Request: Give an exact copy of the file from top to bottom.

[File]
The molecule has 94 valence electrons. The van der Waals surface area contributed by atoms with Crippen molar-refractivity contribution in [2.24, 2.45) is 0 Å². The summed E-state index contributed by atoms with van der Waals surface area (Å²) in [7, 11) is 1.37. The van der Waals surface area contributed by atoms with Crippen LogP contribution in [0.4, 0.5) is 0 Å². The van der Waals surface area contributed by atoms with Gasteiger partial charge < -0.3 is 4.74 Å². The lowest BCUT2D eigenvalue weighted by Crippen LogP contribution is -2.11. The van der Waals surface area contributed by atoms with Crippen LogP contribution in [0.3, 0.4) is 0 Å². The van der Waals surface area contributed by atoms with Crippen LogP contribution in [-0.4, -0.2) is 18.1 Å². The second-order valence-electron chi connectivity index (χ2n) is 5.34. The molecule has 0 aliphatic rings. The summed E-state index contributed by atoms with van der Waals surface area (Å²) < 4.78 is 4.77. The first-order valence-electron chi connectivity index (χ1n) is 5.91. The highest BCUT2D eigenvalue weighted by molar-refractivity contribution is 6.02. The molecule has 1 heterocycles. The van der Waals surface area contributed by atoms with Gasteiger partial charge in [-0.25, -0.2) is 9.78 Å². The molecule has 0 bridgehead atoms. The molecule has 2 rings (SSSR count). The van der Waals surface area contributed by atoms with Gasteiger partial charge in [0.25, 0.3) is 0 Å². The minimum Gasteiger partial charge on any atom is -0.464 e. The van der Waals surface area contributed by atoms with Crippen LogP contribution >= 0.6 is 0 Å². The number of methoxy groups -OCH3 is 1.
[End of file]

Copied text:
The molecule has 94 valence electrons. The van der Waals surface area contributed by atoms with Crippen molar-refractivity contribution in [2.24, 2.45) is 0 Å². The summed E-state index contributed by atoms with van der Waals surface area (Å²) in [7, 11) is 1.37. The van der Waals surface area contributed by atoms with Crippen LogP contribution in [0.4, 0.5) is 0 Å². The van der Waals surface area contributed by atoms with Gasteiger partial charge < -0.3 is 4.74 Å². The lowest BCUT2D eigenvalue weighted by Crippen LogP contribution is -2.11. The van der Waals surface area contributed by atoms with Crippen LogP contribution in [0.3, 0.4) is 0 Å². The van der Waals surface area contributed by atoms with Crippen LogP contribution in [-0.4, -0.2) is 18.1 Å². The second-order valence-electron chi connectivity index (χ2n) is 5.34. The molecule has 0 aliphatic rings. The summed E-state index contributed by atoms with van der Waals surface area (Å²) < 4.78 is 4.77. The first-order valence-electron chi connectivity index (χ1n) is 5.91. The highest BCUT2D eigenvalue weighted by molar-refractivity contribution is 6.02. The molecule has 1 heterocycles. The van der Waals surface area contributed by atoms with Gasteiger partial charge in [-0.25, -0.2) is 9.78 Å². The molecule has 0 bridgehead atoms. The molecule has 2 rings (SSSR count). The van der Waals surface area contributed by atoms with Gasteiger partial charge in [0.25, 0.3) is 0 Å². The minimum Gasteiger partial charge on any atom is -0.464 e. The van der Waals surface area contributed by atoms with Crippen LogP contribution >= 0.6 is 0 Å². The number of methoxy groups -OCH3 is 1.